The minister came in with a smile, and he was placed in the best chair and made many times welcome. It was evident in a moment that he had brought a different spirit with him; the old world vanished away, and the men and women that a few minutes before had been so close to it suffered a transformation. As the minister entered the room they became in a moment members of the straitest Christian kirk--quiet, hard-working fishers, and douce, home-keeping women. He said the night was bad and black, and spoke of the boats and the fishers in them. And the men talked solemnly about the "takes" and the kirk meetings, while some of the women knitted and listened, and others helped Matilda and Karen to set the table with goose and fish, and barley and oaten cakes, and the hot, sweet tea which is the Shetlander's favorite drink.

Many meals in a lifetime people eat, and few are remembered; but when they are "eventful," how sweet or bitter is that bread-breaking! This night Liot's cake and fish and cup of tea were as angels' food. Karen broke her cake with him, and she sweetened his cup, and smiled at him and talked to him as he ate and drank with her. And when at last they stood up for the song and thanksgiving he held her hand in his, and their voices blended in the noble sea psalm, so dear to every seafarer's heart:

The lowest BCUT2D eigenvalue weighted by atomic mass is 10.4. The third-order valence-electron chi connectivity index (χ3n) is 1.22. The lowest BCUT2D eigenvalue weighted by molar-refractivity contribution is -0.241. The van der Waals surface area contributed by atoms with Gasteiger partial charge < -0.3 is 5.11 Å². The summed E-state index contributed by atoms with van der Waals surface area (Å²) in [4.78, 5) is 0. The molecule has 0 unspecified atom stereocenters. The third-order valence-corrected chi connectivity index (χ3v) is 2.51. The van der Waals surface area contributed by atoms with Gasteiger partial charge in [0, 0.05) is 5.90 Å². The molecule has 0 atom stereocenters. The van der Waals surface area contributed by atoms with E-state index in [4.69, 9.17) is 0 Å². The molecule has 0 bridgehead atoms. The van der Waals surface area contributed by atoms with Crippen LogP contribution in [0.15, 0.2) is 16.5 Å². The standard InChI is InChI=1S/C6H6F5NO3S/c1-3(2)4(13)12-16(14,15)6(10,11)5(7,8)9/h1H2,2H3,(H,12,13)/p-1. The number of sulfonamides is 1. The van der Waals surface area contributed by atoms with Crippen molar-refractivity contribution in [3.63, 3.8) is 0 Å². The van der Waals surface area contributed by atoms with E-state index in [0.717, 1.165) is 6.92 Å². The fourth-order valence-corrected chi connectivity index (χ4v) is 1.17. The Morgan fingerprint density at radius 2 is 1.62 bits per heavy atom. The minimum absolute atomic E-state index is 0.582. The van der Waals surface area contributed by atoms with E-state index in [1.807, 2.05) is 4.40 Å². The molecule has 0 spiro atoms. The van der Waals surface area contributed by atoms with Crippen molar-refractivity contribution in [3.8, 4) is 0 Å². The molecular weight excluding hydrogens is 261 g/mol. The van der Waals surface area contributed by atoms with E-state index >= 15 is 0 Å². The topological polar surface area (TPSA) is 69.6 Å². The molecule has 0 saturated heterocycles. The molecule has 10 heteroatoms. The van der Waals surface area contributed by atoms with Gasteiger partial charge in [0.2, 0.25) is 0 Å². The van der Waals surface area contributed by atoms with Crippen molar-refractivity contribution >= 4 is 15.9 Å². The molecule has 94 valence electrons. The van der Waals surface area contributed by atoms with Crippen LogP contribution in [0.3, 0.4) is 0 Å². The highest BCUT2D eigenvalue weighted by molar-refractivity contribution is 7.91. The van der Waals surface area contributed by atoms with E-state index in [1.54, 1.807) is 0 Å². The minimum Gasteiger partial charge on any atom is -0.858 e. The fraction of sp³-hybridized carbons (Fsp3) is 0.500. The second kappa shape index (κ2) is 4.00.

"The floods, O Lord, have lifted up,
    They lifted up their voice!
    The floods have lifted up their waves
    And made a mighty noise.
    "But yet the Lord, that is on high,
    Is more of might by far
    Than noise of many waters is,
    Or great sea-billows are."